Wednesday, May 8, 2013

Social Media and The Future Winds of Change

There's two aspects to social media that I want to highlight today.  The first is something that some people will already have thought about, especially those with a technically minded outlook on the future.   The second is something that likely hasn't shown up on corporate radars yet - but will have to be confronted at some point in the next five years or so.

First is Respect and Social Media.
To some it may be common sense that corporations need to respect social media.  Given that the masses have a voice and can communicate amongst each other as well as with the corporations themselves in a public forum, it behooves these corporations to a) embrace Social Media and b) respect it.

What we see right now in social media is often the equivalent of what we saw in the old Internet, where it wasn't so much of a "two-way communications" means as it was a "broadcast" means.  Corporate websites were often nothing more than an online billboard for their brand or product/service.  

The same often occurs on Facebook and Twitter - but what we are seeing are corporations changing their stance on this, because the if they don't adapt, then the public rips them to pieces for not respecting Social Media as a valid communications tool.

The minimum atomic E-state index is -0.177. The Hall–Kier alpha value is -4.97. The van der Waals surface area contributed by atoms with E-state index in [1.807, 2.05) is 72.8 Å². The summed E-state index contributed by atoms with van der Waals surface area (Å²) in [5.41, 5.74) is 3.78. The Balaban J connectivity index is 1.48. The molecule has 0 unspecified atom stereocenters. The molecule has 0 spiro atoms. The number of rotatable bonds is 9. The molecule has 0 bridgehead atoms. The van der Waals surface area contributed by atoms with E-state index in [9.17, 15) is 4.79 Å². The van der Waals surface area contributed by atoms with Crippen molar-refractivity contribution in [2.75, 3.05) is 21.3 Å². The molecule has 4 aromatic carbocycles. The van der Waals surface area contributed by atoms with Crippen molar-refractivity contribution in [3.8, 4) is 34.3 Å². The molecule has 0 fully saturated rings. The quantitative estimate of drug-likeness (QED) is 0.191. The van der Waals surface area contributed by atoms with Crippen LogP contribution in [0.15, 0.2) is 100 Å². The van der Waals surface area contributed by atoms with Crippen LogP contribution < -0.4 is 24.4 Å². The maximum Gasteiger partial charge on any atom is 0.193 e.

The second item I want to point out is corporate data and the means to access it.
It is invisibly leaking onto the Internet at a very rapid rate.  Whilst big brands have been busy pushing their brand to the punters, they've taken their eye off the ball as to what transformation is taking place.  Information that used to be private to the corporations is now accessible to the masses, if they feel inclined to gather it up.

Let's imagine I want to find out what the biggest problem with some 2010 version of a car from Ford was.  In the old days, only Ford would know the answer to the question, but now I can set up a Facebook page and simply ask the public to submit their opinions… Now the information is public and everyone can see the results - including the competition.

Another example might be that I want to enquire about the quality of animal handling at my local airport.  Whereas in the old days I could only see a public facing customer enquiries department for things like this, now I can go on LinkedIn and find a baggage handler and ask them directly to show me photos of anything that's wrong.

This leakage of corporate information is speeding up quickly.  After all, how often do you think people with a smartphone log in to a service like LinkedIn or Google+ and allow these services to automatically slurp up photos of sensitive work areas, or share contact information that includes private corporate directory contacts so as to help the person find his or her friends, without thinking about the need to keep things separate?

Do you think the average corporation is up to speed on the scale of this issue?

When this second issue finally breaks into the collective conscience in a big way, I think we can expect some interesting "fireworks" as the battle over Social Media goes from a public forum that corporations also participate in, to a forum that the corporations want to control so they can police this information. 

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